PRESCOAT v. HESTER, 218 Ala. 348 (1928)

PRESCOAT v. HESTER, 218 Ala. 348 (1928)
118 So. 585


8 Div. 919.Supreme Court of Alabama.
November 8, 1928.

Appeal from Circuit Court, Colbert County; Charles P. Almon, Judge.

Williams Chenault, of Russellville, for appellant.

The occasional going on land for purpose of salting cattle, hauling of timber off the land, or cutting of timber on the land, will not ripen into adverse possession. Reddick v. Long,124 Ala. 260, 27 So. 402; Bynum v. Hewlett, 137 Ala. 333,34 So. 391; Bellenger v. Whitt, 208 Ala. 655, 95 So. 10; Pearce v. Aldrich M. Co., 184 Ala. 610, 64 So. 321; Williams v. Lyons,181 Ala. 531, 61 So. 299. Defendant must prove the facts collectively onPage 349
which possession is claimed before witnesses can say the party was in possession. Gerald v. Hayes, 205 Ala. 105, 87 So. 351; McMillan v. Aiken, 205 Ala. 35, 88 So. 135. Defendant nor his grantors had no title, and his deeds should not have been admitted in evidence. Gerald v. Hayes, supra.

A. H. Carmichael, of Tuscumbia, for appellee.

Brief did not reach the Reporter.


Appellant brought this suit for the recovery of land against appellee. He claimed the land under a deed from W. H. Prescoat and wife dated in 1892. Plaintiff’s evidence tends to show that W. H. Prescoat was in possession at that time; that Robert Prescoat, father of plaintiff, lived on the land after W. H. Prescoat moved off, but the evidence does not show when, nor does it show the circumstances of his leaving; only that Graham Williams, predecessor in title to defendant, followed Robert Prescoat in possession about 1901 or 1902. He was followed by successive claimants down to defendant. Each of them claimed possession, and did some act indicating such claim; all had color of title except Graham Williams. Witnesses made the general statement that such parties had possession, and testified that Graham Williams had the land cultivated by tenants from 1901 or 1902 until 1905, when he sold and conveyed to Kirschner and Orr, sawmill men who cut the timber on it, and had tenants on it; that in 1909 defendant bought, and received deed, from Kirschner, who had taken deed from Orr. At that time the land was fenced and a house was on it. Defendant planted the land one year, and after that for 10 or 12 years he salted his cattle on it about once a month, claimed it, paid taxes on it; and about three years before suit he inclosed a garden and sold timber. During that time plaintiff has not shown any reason for allowing defendant to make such claim or pay the taxes or perform such acts of possession. The salting of cattle alone may not be sufficient; but from 1901 or 1902 to 1909 or 1910 there was evidence of many acts of possession. These, with the continued claim by defendant, and no act of possession or claim by plaintiff, make a jury case.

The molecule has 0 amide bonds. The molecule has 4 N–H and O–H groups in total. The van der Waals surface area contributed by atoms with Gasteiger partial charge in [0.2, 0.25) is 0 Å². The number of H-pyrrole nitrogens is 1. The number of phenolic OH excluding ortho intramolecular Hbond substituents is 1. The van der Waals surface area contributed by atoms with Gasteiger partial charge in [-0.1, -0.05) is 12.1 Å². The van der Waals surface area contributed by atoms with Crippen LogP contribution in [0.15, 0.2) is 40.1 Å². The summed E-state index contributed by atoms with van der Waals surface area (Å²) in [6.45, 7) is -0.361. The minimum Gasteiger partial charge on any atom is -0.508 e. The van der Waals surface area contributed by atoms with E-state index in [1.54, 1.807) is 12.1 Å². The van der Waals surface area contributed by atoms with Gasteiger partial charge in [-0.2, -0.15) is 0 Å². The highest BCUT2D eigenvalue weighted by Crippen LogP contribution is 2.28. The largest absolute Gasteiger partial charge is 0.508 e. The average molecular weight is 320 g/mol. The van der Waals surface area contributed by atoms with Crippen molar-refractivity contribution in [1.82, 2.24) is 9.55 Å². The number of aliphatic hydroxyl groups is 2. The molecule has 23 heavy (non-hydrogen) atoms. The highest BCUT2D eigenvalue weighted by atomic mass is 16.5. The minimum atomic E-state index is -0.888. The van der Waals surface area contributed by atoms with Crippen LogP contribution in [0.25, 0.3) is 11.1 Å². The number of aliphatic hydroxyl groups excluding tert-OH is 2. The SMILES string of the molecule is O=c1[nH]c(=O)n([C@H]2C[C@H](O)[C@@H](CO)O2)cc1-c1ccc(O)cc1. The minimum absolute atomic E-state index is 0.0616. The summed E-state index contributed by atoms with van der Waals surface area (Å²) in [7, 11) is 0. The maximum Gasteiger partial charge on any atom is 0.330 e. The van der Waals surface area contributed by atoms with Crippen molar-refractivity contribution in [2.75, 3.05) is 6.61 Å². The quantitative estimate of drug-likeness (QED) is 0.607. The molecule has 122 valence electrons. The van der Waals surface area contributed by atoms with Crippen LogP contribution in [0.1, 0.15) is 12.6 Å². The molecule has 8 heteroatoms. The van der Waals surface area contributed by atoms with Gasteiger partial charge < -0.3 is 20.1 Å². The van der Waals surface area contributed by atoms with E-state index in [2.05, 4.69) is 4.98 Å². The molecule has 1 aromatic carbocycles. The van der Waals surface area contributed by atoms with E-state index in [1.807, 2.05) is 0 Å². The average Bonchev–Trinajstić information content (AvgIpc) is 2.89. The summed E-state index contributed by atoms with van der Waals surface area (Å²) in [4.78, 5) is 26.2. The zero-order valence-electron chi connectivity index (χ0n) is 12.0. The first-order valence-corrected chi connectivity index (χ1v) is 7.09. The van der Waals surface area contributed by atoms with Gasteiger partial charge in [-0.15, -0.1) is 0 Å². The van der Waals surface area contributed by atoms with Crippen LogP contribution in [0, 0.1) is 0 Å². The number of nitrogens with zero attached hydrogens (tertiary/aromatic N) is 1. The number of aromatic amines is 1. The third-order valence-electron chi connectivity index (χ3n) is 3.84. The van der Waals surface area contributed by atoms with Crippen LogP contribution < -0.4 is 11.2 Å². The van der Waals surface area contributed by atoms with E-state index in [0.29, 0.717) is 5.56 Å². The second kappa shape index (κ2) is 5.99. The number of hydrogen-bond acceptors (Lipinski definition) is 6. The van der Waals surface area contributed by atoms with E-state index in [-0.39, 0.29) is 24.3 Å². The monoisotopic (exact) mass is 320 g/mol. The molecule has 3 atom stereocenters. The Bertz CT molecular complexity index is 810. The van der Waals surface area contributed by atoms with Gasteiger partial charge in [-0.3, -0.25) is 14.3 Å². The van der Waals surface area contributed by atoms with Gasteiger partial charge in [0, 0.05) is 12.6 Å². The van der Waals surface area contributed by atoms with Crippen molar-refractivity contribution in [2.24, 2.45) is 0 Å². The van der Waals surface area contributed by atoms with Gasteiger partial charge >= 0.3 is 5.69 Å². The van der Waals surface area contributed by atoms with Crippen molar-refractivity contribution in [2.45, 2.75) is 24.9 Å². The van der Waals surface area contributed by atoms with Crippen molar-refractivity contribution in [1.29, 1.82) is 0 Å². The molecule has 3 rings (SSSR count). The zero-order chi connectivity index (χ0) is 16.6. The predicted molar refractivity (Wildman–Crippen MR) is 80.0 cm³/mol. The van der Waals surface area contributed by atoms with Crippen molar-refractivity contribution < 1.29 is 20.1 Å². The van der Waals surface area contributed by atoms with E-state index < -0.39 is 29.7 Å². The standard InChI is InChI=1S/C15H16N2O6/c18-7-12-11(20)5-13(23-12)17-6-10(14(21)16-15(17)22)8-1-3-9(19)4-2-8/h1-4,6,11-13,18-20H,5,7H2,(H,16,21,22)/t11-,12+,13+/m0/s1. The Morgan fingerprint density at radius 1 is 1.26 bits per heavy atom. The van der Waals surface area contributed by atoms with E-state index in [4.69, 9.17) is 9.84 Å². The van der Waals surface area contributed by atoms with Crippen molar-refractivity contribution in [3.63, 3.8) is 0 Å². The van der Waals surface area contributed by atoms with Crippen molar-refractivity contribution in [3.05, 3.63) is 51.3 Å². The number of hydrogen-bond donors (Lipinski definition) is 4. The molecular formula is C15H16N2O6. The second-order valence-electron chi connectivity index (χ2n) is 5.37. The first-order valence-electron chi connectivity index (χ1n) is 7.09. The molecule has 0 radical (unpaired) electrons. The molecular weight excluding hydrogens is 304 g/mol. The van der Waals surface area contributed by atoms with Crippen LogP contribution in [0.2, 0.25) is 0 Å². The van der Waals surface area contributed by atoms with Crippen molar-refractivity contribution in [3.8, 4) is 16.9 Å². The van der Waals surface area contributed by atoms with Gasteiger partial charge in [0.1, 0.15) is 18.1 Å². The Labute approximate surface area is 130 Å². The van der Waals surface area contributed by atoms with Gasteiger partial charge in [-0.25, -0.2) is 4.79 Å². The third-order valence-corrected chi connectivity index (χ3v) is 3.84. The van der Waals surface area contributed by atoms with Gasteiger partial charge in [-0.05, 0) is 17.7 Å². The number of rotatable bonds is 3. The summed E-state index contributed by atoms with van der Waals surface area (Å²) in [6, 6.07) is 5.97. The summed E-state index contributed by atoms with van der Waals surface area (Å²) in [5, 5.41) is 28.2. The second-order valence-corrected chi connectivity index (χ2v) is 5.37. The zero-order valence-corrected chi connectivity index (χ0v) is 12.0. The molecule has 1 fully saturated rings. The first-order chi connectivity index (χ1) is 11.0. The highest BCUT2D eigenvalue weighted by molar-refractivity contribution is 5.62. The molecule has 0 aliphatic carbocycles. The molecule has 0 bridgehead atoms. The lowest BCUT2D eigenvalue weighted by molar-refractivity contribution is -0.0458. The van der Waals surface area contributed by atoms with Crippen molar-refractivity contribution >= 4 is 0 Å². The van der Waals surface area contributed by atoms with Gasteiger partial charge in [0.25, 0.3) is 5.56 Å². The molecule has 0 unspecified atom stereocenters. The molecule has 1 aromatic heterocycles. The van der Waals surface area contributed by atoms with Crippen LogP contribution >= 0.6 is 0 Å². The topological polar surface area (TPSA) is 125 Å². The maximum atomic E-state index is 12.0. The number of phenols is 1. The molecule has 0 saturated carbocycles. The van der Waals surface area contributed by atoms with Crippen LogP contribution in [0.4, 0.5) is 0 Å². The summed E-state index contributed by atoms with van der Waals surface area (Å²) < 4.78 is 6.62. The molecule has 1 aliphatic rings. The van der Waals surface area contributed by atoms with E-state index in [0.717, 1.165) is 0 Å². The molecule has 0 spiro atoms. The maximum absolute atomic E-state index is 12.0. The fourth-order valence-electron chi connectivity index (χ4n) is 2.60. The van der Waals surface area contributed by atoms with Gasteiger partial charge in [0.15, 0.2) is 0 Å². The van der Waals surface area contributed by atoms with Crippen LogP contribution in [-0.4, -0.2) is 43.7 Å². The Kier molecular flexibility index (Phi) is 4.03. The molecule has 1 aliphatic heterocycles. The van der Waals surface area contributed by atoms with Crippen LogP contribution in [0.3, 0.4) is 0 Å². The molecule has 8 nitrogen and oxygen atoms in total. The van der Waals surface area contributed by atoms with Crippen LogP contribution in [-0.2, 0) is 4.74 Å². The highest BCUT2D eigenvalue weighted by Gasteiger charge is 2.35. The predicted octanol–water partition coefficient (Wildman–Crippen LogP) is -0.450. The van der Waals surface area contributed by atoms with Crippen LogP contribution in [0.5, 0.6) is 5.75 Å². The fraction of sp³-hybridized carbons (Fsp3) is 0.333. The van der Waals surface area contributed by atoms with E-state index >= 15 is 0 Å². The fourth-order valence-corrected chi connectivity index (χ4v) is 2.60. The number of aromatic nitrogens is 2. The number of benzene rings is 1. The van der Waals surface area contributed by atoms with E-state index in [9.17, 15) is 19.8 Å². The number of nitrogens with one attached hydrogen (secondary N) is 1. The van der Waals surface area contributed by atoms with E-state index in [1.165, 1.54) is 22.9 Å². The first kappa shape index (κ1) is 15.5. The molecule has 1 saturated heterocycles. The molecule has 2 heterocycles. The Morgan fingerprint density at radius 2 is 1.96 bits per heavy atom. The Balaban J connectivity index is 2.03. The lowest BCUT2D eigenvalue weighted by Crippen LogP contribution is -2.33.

Possession is a collective fact to which a witness may testify. Cooper v. Slaughter, 175 Ala. 211, 220, 57 So. 477; Burkett v. Newell, 212 Ala. 183, 101 So. 836; Paterson v. Patrick, 202 Ala. 363, 80 So. 445; Short v. De Bardeleben Coal Co., 208 Ala. 356, 94 So. 285; McMillan v. Aiken, 205 Ala. 35,88 So. 135. Where neither party has the legal title, the plaintiff, in order to recover on possession prior to that of defendant, must show a possession continuing up to the time when the defendant, or those under whom he claims, entered, or an animus revertendi. Fletcher v. Riley, 148 Ala. 236,42 So. 548; McCreary v. Jackson, etc., Co., 148 Ala. 247, 41 So. 822.

Evidence of the collective fact of possession is sufficient proof thereof, unless it is shown that it is merely a conclusion and not based upon sufficient facts. When a witness enumerates possessory acts, not in themselves sufficient to show actual possession, but not shown to be the only possessory acts, and testifies further in general terms that the party was in possession, a question for the jury arises. McCreary v. Jackson, etc., Co., supra.

It was also pointed out in the McCreary Case, supra, that one in possession of the land under color of title from those in possession could defeat a prima facie right in plaintiff by reason of his deed from one in possession, by showing an outstanding title with which neither of the parties connect themselves. The plaintiff offered in evidence a patent from the United States to John Fletcher Pride, with which neither party connects title. The jury could find from the evidence that defendant was not a trespasser but a purchaser under color of title. The case was therefore properly one for the jury to determine: (1) Whether the plaintiff, relying on prior possession in his grantor, and not showing a legal title otherwise, continued in possession until defendant’s predecessor in title went into possession, or left with an animus revertendi (Fletcher v. Riley, supra; McCreary v. Jackson Lbr. Co., supra); and, if in favor of the plaintiff on that question, (2) whether the possession claimed by defendant and his predecessors ripened into title; or, if not, (3) whether defendant had possession at the time of suit under bona fide claim of purchase and color of title, and entitled to defeat plaintiff’s claim with an outstanding title in a third party. The issue of possession and title were submitted to the jury, and they found for defendant. There was no motion for a new trial. The deeds under which defendant claimed were properly admitted and limited to color of title.

The record does not show at whose instance the given and refused charges were acted upon by the court.

The assignments of error are all controlled by the foregoing principles.

There is no error in the record of which appellant can complain.


ANDERSON, C. J., and GARDNER and BOULDIN, JJ., concur.Page 350